Amend point 3.8 as follows:

Market failures, due to external factors, are strikingly evident in the lack of cross-border investment.

Reason

1.)

‘Large projects’ are no doubt also urgently needed in the Danube region, but it is not clear what is meant by large projects. Since such a large - indeed mega - project is specifically mentioned in point 3.9, the EESC should be wary of creating the impression that it believes major projects like that described drive development. Small and medium-sized projects are far more suited to generating new jobs while being compatible with sustainability and environment goals. Thus in Bulgaria, where restrictions have been introduced on extending renewable energy owing to inadequate energy networks, investment in implementing new energy concepts would be helpful. But this is probably not what is meant here.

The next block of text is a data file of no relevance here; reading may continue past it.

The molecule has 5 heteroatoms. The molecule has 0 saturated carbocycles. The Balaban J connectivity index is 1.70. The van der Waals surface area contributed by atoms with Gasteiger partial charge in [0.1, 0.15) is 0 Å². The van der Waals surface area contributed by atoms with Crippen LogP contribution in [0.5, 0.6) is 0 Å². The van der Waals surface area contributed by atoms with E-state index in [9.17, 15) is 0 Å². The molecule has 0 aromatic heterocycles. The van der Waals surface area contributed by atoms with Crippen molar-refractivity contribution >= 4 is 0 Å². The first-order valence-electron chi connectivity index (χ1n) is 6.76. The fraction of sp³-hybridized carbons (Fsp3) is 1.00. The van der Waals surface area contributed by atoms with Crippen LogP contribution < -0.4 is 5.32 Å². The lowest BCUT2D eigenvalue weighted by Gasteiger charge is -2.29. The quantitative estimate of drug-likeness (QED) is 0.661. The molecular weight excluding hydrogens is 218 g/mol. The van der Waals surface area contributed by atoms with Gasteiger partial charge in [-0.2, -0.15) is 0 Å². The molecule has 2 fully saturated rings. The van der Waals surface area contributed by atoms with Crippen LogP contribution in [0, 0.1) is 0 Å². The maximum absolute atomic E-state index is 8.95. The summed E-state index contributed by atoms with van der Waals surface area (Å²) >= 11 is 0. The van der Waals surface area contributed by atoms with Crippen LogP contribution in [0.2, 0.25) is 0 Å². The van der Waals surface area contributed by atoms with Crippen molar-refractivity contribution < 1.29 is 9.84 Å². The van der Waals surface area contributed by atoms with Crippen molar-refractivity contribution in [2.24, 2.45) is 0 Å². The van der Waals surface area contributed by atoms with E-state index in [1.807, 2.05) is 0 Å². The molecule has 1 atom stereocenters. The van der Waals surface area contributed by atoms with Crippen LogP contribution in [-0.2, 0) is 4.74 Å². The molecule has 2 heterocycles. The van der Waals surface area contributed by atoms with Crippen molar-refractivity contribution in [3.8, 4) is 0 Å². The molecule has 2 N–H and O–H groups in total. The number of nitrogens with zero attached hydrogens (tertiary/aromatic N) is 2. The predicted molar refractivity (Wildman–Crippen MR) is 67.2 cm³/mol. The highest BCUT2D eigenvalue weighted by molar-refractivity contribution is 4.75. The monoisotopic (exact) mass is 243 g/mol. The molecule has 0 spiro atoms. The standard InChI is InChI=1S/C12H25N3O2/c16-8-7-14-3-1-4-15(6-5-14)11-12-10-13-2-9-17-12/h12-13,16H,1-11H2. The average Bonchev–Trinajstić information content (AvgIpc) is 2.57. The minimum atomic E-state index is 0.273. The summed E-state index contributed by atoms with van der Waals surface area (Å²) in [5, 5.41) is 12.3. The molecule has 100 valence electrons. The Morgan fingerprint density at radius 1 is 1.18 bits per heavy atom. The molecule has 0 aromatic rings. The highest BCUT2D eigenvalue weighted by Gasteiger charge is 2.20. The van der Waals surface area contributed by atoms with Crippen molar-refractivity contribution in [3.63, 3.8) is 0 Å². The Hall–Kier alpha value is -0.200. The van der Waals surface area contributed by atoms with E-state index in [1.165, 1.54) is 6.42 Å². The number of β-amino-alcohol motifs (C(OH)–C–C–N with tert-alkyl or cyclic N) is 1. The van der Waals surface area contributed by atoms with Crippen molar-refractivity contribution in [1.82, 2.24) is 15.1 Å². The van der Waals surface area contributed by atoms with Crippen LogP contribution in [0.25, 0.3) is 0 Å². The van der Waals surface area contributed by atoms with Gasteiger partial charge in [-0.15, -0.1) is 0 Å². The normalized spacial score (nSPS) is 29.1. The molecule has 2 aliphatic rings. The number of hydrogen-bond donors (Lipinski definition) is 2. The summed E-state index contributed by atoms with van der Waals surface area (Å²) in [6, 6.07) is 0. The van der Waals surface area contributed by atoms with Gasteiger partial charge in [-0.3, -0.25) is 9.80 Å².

2.)

It is not clear what the co-rapporteurs mean by sharing costs and benefits: who is to pay for large projects, and who is to share out the profits and how?

Outcome of the vote:

For

:

68

Against

:

71

Abstentions

:

26